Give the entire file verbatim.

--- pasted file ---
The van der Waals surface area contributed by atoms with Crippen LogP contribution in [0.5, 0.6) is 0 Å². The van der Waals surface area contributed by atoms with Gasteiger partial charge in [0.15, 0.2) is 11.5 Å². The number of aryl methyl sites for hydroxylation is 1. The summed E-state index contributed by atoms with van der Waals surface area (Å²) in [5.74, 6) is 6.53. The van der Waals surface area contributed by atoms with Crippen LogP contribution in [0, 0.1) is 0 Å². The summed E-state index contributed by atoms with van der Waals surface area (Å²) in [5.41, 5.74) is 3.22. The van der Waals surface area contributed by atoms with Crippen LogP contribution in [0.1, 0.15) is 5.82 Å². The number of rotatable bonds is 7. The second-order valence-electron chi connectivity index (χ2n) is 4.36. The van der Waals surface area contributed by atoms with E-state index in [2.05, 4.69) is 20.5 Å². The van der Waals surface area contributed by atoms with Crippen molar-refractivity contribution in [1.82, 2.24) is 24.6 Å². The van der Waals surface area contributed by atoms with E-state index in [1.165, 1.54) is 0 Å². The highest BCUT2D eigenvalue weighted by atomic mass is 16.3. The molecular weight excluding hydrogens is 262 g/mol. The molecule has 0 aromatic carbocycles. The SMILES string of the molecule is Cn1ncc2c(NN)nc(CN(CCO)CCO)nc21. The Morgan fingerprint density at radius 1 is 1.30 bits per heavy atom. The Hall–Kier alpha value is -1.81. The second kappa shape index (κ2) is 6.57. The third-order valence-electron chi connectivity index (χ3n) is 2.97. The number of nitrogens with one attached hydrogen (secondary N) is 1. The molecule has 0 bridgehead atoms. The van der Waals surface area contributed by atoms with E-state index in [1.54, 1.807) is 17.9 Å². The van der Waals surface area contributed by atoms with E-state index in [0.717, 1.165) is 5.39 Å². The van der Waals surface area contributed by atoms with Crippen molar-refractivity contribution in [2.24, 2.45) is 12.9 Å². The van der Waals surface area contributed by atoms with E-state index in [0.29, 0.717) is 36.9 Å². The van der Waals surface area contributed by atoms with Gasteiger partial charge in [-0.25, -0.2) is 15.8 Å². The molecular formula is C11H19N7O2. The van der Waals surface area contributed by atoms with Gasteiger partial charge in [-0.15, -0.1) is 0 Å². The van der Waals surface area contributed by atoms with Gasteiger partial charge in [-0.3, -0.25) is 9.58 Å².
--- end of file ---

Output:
The van der Waals surface area contributed by atoms with Crippen LogP contribution in [0.5, 0.6) is 0 Å². The van der Waals surface area contributed by atoms with Gasteiger partial charge in [0.15, 0.2) is 11.5 Å². The number of aryl methyl sites for hydroxylation is 1. The summed E-state index contributed by atoms with van der Waals surface area (Å²) in [5.74, 6) is 6.53. The van der Waals surface area contributed by atoms with Crippen LogP contribution in [0, 0.1) is 0 Å². The summed E-state index contributed by atoms with van der Waals surface area (Å²) in [5.41, 5.74) is 3.22. The van der Waals surface area contributed by atoms with Crippen LogP contribution in [0.1, 0.15) is 5.82 Å². The number of rotatable bonds is 7. The second-order valence-electron chi connectivity index (χ2n) is 4.36. The van der Waals surface area contributed by atoms with E-state index in [2.05, 4.69) is 20.5 Å². The van der Waals surface area contributed by atoms with Crippen molar-refractivity contribution in [1.82, 2.24) is 24.6 Å². The van der Waals surface area contributed by atoms with E-state index in [1.165, 1.54) is 0 Å². The highest BCUT2D eigenvalue weighted by atomic mass is 16.3. The molecular weight excluding hydrogens is 262 g/mol. The molecule has 0 aromatic carbocycles. The SMILES string of the molecule is Cn1ncc2c(NN)nc(CN(CCO)CCO)nc21. The Morgan fingerprint density at radius 1 is 1.30 bits per heavy atom. The Hall–Kier alpha value is -1.81. The second kappa shape index (κ2) is 6.57. The third-order valence-electron chi connectivity index (χ3n) is 2.97. The number of nitrogens with one attached hydrogen (secondary N) is 1. The molecule has 0 bridgehead atoms. The van der Waals surface area contributed by atoms with E-state index in [1.54, 1.807) is 17.9 Å². The van der Waals surface area contributed by atoms with E-state index in [0.717, 1.165) is 5.39 Å². The van der Waals surface area contributed by atoms with Crippen molar-refractivity contribution in [2.24, 2.45) is 12.9 Å². The van der Waals surface area contributed by atoms with E-state index in [0.29, 0.717) is 36.9 Å². The van der Waals surface area contributed by atoms with Gasteiger partial charge in [-0.25, -0.2) is 15.8 Å². The molecular formula is C11H19N7O2. The van der Waals surface area contributed by atoms with Gasteiger partial charge in [-0.15, -0.1) is 0 Å². The van der Waals surface area contributed by atoms with Gasteiger partial charge in [-0.3, -0.25) is 9.58 Å².